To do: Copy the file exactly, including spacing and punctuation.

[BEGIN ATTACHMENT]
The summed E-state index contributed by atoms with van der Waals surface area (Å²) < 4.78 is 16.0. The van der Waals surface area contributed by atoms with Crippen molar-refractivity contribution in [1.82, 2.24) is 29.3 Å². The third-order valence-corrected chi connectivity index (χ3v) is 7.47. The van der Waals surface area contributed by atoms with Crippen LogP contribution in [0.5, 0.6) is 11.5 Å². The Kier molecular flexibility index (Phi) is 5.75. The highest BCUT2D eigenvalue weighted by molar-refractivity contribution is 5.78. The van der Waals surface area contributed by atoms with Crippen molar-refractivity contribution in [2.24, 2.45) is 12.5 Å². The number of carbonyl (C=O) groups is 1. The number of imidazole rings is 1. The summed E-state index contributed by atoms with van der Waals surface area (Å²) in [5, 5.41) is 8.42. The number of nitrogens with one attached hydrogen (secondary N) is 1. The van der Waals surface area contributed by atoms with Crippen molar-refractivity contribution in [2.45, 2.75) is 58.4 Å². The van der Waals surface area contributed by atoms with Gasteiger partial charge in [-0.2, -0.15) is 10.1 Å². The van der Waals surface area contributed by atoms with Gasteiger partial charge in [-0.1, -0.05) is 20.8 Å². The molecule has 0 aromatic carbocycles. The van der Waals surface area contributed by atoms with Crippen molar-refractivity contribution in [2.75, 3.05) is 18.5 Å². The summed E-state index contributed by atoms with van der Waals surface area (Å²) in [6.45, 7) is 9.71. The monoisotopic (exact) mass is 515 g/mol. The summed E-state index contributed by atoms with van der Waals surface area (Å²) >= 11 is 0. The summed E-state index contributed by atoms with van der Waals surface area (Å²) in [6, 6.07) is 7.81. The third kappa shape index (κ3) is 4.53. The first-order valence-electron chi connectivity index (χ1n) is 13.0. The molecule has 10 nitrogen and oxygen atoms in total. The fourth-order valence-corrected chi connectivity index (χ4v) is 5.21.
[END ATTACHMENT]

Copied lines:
The summed E-state index contributed by atoms with van der Waals surface area (Å²) < 4.78 is 16.0. The van der Waals surface area contributed by atoms with Crippen molar-refractivity contribution in [1.82, 2.24) is 29.3 Å². The third-order valence-corrected chi connectivity index (χ3v) is 7.47. The van der Waals surface area contributed by atoms with Crippen LogP contribution in [0.5, 0.6) is 11.5 Å². The Kier molecular flexibility index (Phi) is 5.75. The highest BCUT2D eigenvalue weighted by molar-refractivity contribution is 5.78. The van der Waals surface area contributed by atoms with Crippen molar-refractivity contribution in [2.24, 2.45) is 12.5 Å². The number of carbonyl (C=O) groups is 1. The number of imidazole rings is 1. The summed E-state index contributed by atoms with van der Waals surface area (Å²) in [5, 5.41) is 8.42. The number of nitrogens with one attached hydrogen (secondary N) is 1. The van der Waals surface area contributed by atoms with Crippen molar-refractivity contribution in [2.45, 2.75) is 58.4 Å². The van der Waals surface area contributed by atoms with Gasteiger partial charge in [-0.2, -0.15) is 10.1 Å². The van der Waals surface area contributed by atoms with Gasteiger partial charge in [-0.1, -0.05) is 20.8 Å². The molecule has 0 aromatic carbocycles. The van der Waals surface area contributed by atoms with Crippen molar-refractivity contribution in [2.75, 3.05) is 18.5 Å². The summed E-state index contributed by atoms with van der Waals surface area (Å²) in [6.45, 7) is 9.71. The monoisotopic (exact) mass is 515 g/mol. The summed E-state index contributed by atoms with van der Waals surface area (Å²) >= 11 is 0. The summed E-state index contributed by atoms with van der Waals surface area (Å²) in [6, 6.07) is 7.81. The third kappa shape index (κ3) is 4.53. The first-order valence-electron chi connectivity index (χ1n) is 13.0. The molecule has 10 nitrogen and oxygen atoms in total. The fourth-order valence-corrected chi connectivity index (χ4v) is 5.21.